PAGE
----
Thursday, July 23, 2009

It takes time to do things now!

The Tánaiste Mary Coughlan was right to call for greater competition and for action to tackle the high costs and prices charged in the services and non-traded sector by doctors, dentists, lawyers, etc at the MacGill Summer School. Essentially she was challenging the professionals and their representative bodies to put their shoulder to the wheel in terms of increasing competitiveness. Now many of them would say they have suffered a lot from the downturn, in particular professionals such as architects, solicitors and estate agents where job losses and business closures have been high. But we also know many of them did very well in the last 15 years too.

Over the last decade the Competition Authority have produced a range of reports entitled "market studies" looking at certain professions and making a number of recommendations. These were quite lengthy and detailed reports, costly no doubt that exposed anti-competitive and restrictive practices in the professions which increased costs for consumers. In areas such as the legal, medical and dental professions, entry to training was controlled by the representative bodies keeping numbers down and increasing costs. The reports recommended a range of actions directed to the representative bodies, Government and statutory bodies.

In 2007 the Competition Authority as part of a submission to Government did an analysis of progress on their reports and they found little progress was made on most of the recommendations. (The table is on pages 57-58 of this report) Indeed in fairness to most of the representative bodies, they had a least moved on some of the recommendations. In fact it was Government Departments who had the worst record and had largely failed to move on most of the proposals. Perhaps some of the Departments disagree with the proposals, however we don't know.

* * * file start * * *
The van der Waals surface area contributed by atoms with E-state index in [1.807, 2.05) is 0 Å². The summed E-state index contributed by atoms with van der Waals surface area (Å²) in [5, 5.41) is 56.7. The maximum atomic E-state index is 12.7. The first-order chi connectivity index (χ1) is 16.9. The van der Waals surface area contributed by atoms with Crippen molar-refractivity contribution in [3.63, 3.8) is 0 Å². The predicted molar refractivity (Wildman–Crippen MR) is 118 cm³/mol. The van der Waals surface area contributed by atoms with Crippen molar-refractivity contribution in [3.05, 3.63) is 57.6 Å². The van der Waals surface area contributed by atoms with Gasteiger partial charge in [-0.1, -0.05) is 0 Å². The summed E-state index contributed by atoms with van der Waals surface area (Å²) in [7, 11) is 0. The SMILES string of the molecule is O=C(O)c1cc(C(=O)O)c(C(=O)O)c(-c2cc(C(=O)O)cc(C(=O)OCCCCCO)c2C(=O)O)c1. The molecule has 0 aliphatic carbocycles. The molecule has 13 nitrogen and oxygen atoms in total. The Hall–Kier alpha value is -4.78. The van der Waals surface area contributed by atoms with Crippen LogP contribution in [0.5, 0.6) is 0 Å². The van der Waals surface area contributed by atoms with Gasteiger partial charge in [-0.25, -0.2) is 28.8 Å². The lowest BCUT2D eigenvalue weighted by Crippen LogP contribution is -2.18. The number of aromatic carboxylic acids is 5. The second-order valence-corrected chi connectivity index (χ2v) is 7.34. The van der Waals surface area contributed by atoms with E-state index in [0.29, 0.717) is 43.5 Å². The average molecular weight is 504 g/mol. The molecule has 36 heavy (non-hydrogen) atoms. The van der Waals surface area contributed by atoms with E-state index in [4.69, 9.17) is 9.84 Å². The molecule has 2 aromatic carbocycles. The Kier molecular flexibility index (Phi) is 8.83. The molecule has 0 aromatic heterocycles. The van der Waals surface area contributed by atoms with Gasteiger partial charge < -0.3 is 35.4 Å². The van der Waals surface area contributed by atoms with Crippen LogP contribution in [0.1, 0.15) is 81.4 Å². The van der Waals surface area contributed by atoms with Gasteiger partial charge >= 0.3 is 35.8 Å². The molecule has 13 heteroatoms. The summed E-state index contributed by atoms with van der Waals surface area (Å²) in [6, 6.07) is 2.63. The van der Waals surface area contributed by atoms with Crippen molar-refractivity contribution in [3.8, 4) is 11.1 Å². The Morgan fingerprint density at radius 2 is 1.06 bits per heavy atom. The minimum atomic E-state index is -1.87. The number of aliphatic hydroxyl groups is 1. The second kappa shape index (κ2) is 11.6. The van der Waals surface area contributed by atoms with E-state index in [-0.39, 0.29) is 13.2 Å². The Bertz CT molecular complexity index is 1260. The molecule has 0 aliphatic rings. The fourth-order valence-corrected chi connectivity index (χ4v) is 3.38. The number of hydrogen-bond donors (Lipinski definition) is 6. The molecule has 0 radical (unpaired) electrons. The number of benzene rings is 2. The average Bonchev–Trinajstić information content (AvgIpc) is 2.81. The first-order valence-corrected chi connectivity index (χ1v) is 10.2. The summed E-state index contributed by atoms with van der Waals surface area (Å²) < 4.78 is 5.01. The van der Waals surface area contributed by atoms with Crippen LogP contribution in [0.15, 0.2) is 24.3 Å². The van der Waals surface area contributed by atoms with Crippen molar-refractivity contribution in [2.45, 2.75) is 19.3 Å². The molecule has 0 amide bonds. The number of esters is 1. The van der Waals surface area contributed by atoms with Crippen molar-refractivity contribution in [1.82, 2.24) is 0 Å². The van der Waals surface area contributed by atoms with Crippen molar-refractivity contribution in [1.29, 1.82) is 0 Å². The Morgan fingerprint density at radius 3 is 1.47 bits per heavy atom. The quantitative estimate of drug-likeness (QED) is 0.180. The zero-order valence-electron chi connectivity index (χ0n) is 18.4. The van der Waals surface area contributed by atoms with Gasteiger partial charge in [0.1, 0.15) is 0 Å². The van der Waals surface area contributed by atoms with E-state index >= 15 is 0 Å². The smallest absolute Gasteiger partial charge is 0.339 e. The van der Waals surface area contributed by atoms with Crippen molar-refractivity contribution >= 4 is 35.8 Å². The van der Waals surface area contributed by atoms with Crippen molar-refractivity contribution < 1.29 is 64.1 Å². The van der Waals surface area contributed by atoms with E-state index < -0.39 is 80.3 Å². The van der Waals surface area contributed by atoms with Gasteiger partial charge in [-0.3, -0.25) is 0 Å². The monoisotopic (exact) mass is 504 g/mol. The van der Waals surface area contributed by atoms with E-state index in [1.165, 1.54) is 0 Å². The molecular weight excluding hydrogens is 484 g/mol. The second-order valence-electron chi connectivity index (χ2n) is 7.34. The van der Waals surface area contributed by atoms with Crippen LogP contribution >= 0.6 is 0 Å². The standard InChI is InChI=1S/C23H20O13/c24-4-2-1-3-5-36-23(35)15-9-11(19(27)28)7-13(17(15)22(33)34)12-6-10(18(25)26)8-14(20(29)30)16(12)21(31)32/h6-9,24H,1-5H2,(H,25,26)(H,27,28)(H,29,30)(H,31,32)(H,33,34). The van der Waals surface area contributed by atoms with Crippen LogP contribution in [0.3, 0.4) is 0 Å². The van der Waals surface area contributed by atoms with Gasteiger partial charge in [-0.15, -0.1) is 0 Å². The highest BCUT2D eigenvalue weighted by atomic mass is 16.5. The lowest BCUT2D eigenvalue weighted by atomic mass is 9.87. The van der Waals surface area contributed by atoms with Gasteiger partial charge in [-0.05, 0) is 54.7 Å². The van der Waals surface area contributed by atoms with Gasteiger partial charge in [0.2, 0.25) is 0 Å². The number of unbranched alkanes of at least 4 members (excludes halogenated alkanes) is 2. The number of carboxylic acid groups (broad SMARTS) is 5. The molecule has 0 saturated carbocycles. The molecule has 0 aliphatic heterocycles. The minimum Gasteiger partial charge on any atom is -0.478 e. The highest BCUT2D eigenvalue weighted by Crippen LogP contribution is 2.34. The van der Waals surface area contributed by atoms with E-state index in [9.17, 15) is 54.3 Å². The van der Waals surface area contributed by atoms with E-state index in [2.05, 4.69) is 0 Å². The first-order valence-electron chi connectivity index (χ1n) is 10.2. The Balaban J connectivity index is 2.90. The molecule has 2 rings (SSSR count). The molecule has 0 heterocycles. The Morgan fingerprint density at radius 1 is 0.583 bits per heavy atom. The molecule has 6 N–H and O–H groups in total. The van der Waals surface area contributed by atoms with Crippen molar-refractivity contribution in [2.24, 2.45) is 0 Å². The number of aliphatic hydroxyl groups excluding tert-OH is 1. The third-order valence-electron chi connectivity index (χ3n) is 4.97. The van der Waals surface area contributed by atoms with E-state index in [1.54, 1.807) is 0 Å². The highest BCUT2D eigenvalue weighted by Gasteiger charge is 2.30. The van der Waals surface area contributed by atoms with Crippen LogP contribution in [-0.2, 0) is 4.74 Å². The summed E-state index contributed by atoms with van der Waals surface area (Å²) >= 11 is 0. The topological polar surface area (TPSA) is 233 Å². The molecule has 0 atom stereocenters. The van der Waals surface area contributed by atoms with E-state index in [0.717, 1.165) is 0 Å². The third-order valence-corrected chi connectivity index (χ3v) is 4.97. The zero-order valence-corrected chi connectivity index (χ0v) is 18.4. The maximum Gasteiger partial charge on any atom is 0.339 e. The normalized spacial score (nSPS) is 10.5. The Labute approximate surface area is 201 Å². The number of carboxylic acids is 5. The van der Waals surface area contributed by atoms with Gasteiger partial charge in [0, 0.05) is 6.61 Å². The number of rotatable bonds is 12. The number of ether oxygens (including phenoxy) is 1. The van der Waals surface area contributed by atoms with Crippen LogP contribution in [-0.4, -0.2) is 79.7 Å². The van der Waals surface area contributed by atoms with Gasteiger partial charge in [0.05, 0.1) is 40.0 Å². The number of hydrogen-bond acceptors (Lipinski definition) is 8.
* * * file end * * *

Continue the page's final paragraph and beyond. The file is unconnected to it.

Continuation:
Classic..."It takes time to do things now"!

Therefore while I agree with the diagnosis of the Tánaiste I disagree with her on the cure. We do not need another report in 6 months time, that is perhaps what the civil service would like. Consumers and taxpayers need action now to reduce costs and charges and that can be achieved now by Government moving to implement many of the recommendations in these reports.

Monday, July 6, 2009

Mr. Doorley goes to Washington

Yes its been a while since I posted. May and early June were mad busy and then I was away on holidays after that, so only now getting into the swing of things again. In mid June I had the pleasure of visiting Washington D.C. (had a short sojourn in NYC). I have grown up on US politics and American civil war history so lots to see and do. The Lincoln memorial and Capitol Hill were particular treats.

In advance of my trip I decided to email the Consumer Federation of America, (CFA) just to see if they would be willing to spare me an hour to discuss consumer issues in the US. Many thanks to Mark Silbergeld, Director of International Issues at the CFA for not only sparing 3 hours to share information on consumer issues, but for inviting me to the 39th Annual Awards of the CFA. It was a very impressive, well attended and enjoyable evening.